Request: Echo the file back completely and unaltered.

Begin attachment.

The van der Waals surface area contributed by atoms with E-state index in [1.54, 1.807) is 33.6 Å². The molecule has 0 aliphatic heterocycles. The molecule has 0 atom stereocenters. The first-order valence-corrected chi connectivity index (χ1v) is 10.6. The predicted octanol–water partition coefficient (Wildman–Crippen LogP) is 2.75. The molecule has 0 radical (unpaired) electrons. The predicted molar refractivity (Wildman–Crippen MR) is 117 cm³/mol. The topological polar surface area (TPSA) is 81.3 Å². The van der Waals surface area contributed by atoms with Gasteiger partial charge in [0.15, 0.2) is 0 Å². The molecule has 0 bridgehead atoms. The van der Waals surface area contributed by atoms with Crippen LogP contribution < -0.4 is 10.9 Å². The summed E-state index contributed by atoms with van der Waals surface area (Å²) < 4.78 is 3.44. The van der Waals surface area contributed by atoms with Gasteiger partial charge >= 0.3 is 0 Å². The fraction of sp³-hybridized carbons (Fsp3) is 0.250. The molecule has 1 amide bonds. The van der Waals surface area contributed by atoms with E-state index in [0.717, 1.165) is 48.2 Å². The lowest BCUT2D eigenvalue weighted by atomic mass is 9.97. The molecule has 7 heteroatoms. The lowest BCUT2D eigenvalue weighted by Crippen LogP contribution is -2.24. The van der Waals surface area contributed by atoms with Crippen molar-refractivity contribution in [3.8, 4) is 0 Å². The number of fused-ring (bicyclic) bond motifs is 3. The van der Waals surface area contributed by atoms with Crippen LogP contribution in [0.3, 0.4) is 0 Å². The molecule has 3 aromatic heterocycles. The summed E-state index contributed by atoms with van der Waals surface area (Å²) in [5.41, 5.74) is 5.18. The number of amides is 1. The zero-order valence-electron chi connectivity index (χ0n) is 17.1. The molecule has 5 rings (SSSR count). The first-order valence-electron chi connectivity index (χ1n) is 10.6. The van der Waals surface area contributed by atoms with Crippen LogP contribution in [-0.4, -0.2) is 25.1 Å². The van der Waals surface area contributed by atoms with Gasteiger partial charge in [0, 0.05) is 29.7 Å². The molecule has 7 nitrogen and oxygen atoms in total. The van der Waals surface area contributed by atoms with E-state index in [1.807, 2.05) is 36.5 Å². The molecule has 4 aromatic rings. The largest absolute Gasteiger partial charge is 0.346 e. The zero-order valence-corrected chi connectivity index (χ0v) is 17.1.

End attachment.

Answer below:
The van der Waals surface area contributed by atoms with E-state index in [1.54, 1.807) is 33.6 Å². The molecule has 0 aliphatic heterocycles. The molecule has 0 atom stereocenters. The first-order valence-corrected chi connectivity index (χ1v) is 10.6. The predicted octanol–water partition coefficient (Wildman–Crippen LogP) is 2.75. The molecule has 0 radical (unpaired) electrons. The predicted molar refractivity (Wildman–Crippen MR) is 117 cm³/mol. The topological polar surface area (TPSA) is 81.3 Å². The van der Waals surface area contributed by atoms with Gasteiger partial charge in [0.15, 0.2) is 0 Å². The molecule has 0 bridgehead atoms. The van der Waals surface area contributed by atoms with Crippen LogP contribution < -0.4 is 10.9 Å². The summed E-state index contributed by atoms with van der Waals surface area (Å²) < 4.78 is 3.44. The van der Waals surface area contributed by atoms with Gasteiger partial charge >= 0.3 is 0 Å². The fraction of sp³-hybridized carbons (Fsp3) is 0.250. The molecule has 1 amide bonds. The van der Waals surface area contributed by atoms with E-state index in [0.717, 1.165) is 48.2 Å². The lowest BCUT2D eigenvalue weighted by atomic mass is 9.97. The molecule has 7 heteroatoms. The lowest BCUT2D eigenvalue weighted by Crippen LogP contribution is -2.24. The van der Waals surface area contributed by atoms with Crippen molar-refractivity contribution in [3.8, 4) is 0 Å². The number of fused-ring (bicyclic) bond motifs is 3. The van der Waals surface area contributed by atoms with Crippen LogP contribution in [0.3, 0.4) is 0 Å². The molecule has 3 aromatic heterocycles. The summed E-state index contributed by atoms with van der Waals surface area (Å²) in [5.41, 5.74) is 5.18. The number of amides is 1. The zero-order valence-electron chi connectivity index (χ0n) is 17.1. The molecule has 5 rings (SSSR count). The first-order valence-electron chi connectivity index (χ1n) is 10.6. The van der Waals surface area contributed by atoms with Crippen LogP contribution in [-0.4, -0.2) is 25.1 Å². The van der Waals surface area contributed by atoms with Gasteiger partial charge in [0, 0.05) is 29.7 Å². The molecule has 7 nitrogen and oxygen atoms in total. The van der Waals surface area contributed by atoms with E-state index in [1.807, 2.05) is 36.5 Å². The molecule has 4 aromatic rings. The largest absolute Gasteiger partial charge is 0.346 e. The zero-order valence-corrected chi connectivity index (χ0v) is 17.1.